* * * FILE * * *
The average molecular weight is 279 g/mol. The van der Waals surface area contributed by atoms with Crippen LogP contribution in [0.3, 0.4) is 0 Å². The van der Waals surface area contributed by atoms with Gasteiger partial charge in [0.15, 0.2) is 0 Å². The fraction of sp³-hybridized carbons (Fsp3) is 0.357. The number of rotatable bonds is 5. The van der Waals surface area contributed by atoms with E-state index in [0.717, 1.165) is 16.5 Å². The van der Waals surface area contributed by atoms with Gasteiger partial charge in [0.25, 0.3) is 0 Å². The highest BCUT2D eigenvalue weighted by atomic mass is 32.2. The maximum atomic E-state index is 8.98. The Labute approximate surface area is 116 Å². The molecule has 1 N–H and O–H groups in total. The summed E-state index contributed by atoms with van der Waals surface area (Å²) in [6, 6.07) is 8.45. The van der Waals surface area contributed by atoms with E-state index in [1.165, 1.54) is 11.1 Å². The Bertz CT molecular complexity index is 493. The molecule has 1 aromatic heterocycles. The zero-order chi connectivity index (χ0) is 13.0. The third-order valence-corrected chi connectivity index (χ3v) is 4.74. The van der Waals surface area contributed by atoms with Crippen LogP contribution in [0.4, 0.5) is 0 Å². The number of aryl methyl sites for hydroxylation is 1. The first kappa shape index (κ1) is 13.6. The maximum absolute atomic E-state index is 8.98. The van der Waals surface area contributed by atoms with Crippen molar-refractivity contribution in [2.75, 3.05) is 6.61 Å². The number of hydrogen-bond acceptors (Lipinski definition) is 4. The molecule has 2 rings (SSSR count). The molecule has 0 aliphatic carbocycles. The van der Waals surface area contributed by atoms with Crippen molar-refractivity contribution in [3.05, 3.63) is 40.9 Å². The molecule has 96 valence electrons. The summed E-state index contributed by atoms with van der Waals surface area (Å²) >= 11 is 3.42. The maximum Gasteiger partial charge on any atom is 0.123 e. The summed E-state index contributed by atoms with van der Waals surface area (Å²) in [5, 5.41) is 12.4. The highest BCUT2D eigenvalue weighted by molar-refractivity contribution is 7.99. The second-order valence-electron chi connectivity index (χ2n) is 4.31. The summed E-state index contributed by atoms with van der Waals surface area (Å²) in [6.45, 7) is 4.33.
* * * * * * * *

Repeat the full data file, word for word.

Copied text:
The average molecular weight is 279 g/mol. The van der Waals surface area contributed by atoms with Crippen LogP contribution in [0.3, 0.4) is 0 Å². The van der Waals surface area contributed by atoms with Gasteiger partial charge in [0.15, 0.2) is 0 Å². The fraction of sp³-hybridized carbons (Fsp3) is 0.357. The number of rotatable bonds is 5. The van der Waals surface area contributed by atoms with E-state index in [0.717, 1.165) is 16.5 Å². The van der Waals surface area contributed by atoms with Gasteiger partial charge in [0.25, 0.3) is 0 Å². The highest BCUT2D eigenvalue weighted by atomic mass is 32.2. The maximum atomic E-state index is 8.98. The Labute approximate surface area is 116 Å². The molecule has 1 N–H and O–H groups in total. The summed E-state index contributed by atoms with van der Waals surface area (Å²) in [6, 6.07) is 8.45. The van der Waals surface area contributed by atoms with E-state index in [1.165, 1.54) is 11.1 Å². The Bertz CT molecular complexity index is 493. The molecule has 1 aromatic heterocycles. The zero-order chi connectivity index (χ0) is 13.0. The third-order valence-corrected chi connectivity index (χ3v) is 4.74. The van der Waals surface area contributed by atoms with Crippen LogP contribution in [0.4, 0.5) is 0 Å². The number of aryl methyl sites for hydroxylation is 1. The first kappa shape index (κ1) is 13.6. The maximum absolute atomic E-state index is 8.98. The van der Waals surface area contributed by atoms with Crippen molar-refractivity contribution in [2.75, 3.05) is 6.61 Å². The number of hydrogen-bond acceptors (Lipinski definition) is 4. The molecule has 2 rings (SSSR count). The molecule has 0 aliphatic carbocycles. The van der Waals surface area contributed by atoms with Crippen molar-refractivity contribution in [3.05, 3.63) is 40.9 Å². The molecule has 96 valence electrons. The summed E-state index contributed by atoms with van der Waals surface area (Å²) >= 11 is 3.42. The maximum Gasteiger partial charge on any atom is 0.123 e. The summed E-state index contributed by atoms with van der Waals surface area (Å²) in [5, 5.41) is 12.4. The highest BCUT2D eigenvalue weighted by molar-refractivity contribution is 7.99. The second-order valence-electron chi connectivity index (χ2n) is 4.31. The summed E-state index contributed by atoms with van der Waals surface area (Å²) in [6.45, 7) is 4.33.